At the time, it wasn’t especially well received (the acclaimed New Yorker film critic Pauline Kael called it “so preconceived, there’s nothing left to respond to,”) and its cold, distanced, extremely detached attitude towards what is presented on screen is likely to be divisive. It’s certainly not a movie which tells you what to think all the time. Although it’s certainly a film which will make you think (there are so many ellipses – you have to!).

It took Malick over four years to make his follow up (fans had to wait a further twenty years before he returned with the brilliant War drama The Thin Red Line in 1999). Much of what I wrote about Badlands, however, is true of Days of Heaven. It too is elliptical and distanced. It too is detached and requires that the spectator does some work.

But, there’s more. Days of Heaven is, quite simply, one of the most beautifully shot films of all time. Spanish cinematographer Nestor Almendros, who had worked on a number of French New Wave movies (including Truffaut’s The Wild Child; Rohmer’s Claire’s Knee and several movies with Barbet Schroeder) had already made one film in America (Monte Hellman’s little seen Two Lane Blacktop follow up Cockfighter in 1974) but this was his first major production. Almendros’ cinematography won the film its only Academy Award.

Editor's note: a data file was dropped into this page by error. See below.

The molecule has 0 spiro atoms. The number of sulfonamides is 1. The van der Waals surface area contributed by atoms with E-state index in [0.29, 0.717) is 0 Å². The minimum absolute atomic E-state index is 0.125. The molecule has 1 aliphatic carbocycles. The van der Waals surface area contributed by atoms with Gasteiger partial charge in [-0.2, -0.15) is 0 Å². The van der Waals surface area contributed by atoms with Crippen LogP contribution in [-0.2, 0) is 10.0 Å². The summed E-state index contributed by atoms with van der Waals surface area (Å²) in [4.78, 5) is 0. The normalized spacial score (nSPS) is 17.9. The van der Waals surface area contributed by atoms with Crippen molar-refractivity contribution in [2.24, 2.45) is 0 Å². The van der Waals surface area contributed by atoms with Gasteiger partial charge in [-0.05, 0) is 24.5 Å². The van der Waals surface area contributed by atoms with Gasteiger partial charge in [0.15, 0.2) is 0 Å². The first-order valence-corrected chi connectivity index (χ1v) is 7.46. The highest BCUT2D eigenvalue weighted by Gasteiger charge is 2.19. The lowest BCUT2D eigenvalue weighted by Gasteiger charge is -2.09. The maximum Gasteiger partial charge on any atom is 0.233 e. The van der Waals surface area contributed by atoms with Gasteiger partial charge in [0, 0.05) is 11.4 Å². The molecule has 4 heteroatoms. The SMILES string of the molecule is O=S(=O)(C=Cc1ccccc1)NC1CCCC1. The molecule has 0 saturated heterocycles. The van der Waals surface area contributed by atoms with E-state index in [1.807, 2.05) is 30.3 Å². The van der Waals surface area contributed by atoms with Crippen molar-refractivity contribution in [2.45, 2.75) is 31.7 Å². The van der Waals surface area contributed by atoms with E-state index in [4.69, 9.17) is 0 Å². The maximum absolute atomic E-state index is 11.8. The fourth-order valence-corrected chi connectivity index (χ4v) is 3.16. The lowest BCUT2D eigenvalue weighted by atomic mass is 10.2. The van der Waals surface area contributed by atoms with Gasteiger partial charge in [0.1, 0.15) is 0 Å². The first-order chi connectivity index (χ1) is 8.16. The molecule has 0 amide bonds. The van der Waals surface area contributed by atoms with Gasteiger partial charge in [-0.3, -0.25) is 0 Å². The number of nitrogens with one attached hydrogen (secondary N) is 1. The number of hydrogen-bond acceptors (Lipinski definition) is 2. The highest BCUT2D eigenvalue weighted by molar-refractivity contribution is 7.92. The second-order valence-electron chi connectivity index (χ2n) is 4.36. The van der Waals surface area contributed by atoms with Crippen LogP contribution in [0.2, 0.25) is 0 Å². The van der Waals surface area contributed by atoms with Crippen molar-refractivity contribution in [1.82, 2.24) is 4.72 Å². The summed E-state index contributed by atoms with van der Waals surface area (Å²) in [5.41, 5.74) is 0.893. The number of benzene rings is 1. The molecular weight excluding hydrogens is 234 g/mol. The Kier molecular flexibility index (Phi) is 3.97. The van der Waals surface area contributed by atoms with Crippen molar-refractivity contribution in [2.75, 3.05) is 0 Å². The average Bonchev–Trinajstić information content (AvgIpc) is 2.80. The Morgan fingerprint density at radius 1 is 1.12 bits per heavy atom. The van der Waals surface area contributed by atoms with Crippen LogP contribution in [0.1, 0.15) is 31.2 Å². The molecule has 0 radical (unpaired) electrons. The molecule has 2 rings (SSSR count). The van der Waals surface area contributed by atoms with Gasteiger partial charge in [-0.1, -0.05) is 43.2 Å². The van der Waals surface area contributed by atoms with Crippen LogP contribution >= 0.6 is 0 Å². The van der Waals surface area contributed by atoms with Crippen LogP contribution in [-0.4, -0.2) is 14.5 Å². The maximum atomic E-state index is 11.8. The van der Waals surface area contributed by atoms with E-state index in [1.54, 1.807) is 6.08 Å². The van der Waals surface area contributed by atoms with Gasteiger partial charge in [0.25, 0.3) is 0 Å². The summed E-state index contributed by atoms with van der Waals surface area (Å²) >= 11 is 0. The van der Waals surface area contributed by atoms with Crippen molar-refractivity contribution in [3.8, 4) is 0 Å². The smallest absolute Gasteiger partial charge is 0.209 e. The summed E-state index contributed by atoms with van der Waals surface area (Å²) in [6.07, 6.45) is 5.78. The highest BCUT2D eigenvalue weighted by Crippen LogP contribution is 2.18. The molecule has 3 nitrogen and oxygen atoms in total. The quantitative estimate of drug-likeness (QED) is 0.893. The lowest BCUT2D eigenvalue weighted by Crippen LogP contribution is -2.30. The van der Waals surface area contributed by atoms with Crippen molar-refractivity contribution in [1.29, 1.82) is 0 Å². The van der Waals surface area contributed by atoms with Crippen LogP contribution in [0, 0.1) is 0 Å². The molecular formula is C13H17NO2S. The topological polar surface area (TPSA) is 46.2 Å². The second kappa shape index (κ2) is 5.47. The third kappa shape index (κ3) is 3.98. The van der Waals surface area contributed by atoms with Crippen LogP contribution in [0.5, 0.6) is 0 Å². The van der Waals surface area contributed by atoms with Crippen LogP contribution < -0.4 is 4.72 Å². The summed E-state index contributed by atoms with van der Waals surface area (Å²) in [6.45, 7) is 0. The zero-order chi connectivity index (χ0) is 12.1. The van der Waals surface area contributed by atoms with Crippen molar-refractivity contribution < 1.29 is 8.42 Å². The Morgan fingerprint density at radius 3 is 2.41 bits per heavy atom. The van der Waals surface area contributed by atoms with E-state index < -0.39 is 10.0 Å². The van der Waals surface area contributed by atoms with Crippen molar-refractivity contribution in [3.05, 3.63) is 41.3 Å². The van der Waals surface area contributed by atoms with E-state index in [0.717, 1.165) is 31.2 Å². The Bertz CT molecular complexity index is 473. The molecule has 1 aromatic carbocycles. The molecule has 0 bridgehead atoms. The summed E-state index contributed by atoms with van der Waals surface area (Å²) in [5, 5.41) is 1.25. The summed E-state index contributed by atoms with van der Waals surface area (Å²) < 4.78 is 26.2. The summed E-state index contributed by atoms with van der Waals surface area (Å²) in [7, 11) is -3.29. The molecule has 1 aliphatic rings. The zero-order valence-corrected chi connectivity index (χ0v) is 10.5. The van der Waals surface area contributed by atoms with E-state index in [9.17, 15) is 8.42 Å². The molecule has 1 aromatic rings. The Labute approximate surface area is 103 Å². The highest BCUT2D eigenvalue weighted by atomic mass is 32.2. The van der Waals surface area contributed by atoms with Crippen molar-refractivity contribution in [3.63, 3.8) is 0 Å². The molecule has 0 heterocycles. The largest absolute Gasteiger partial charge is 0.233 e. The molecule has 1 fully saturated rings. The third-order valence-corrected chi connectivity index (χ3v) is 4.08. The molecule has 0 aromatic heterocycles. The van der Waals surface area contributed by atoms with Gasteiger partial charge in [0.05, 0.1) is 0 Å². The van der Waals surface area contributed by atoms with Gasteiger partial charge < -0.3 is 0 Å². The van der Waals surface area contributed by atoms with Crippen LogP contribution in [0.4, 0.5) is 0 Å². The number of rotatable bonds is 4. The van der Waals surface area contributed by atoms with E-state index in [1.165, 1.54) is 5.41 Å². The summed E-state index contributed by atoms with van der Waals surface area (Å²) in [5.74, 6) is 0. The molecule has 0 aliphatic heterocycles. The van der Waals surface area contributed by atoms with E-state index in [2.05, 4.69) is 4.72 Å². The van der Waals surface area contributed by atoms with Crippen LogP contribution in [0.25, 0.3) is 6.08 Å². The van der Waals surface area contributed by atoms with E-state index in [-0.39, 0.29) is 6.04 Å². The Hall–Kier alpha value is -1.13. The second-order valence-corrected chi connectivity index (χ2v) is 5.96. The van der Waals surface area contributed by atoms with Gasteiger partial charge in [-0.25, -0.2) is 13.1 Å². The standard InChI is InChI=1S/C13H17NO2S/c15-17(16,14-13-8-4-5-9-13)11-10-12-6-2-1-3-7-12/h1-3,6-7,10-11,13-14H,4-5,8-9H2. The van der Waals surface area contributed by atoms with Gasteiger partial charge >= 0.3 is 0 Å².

To be fair, one should also note that the film took so long to edit (two years) that when it came to “reshoots,” Malick also worked with the legendary Haskell Wexler (In the Heat of the Night, The Conversation, One Flew Over the Cuckoo’s Nest, Coming Home) so, whilst Almendros took home the Oscar, it is not fair to credit him totally with the overall “look” of the final film.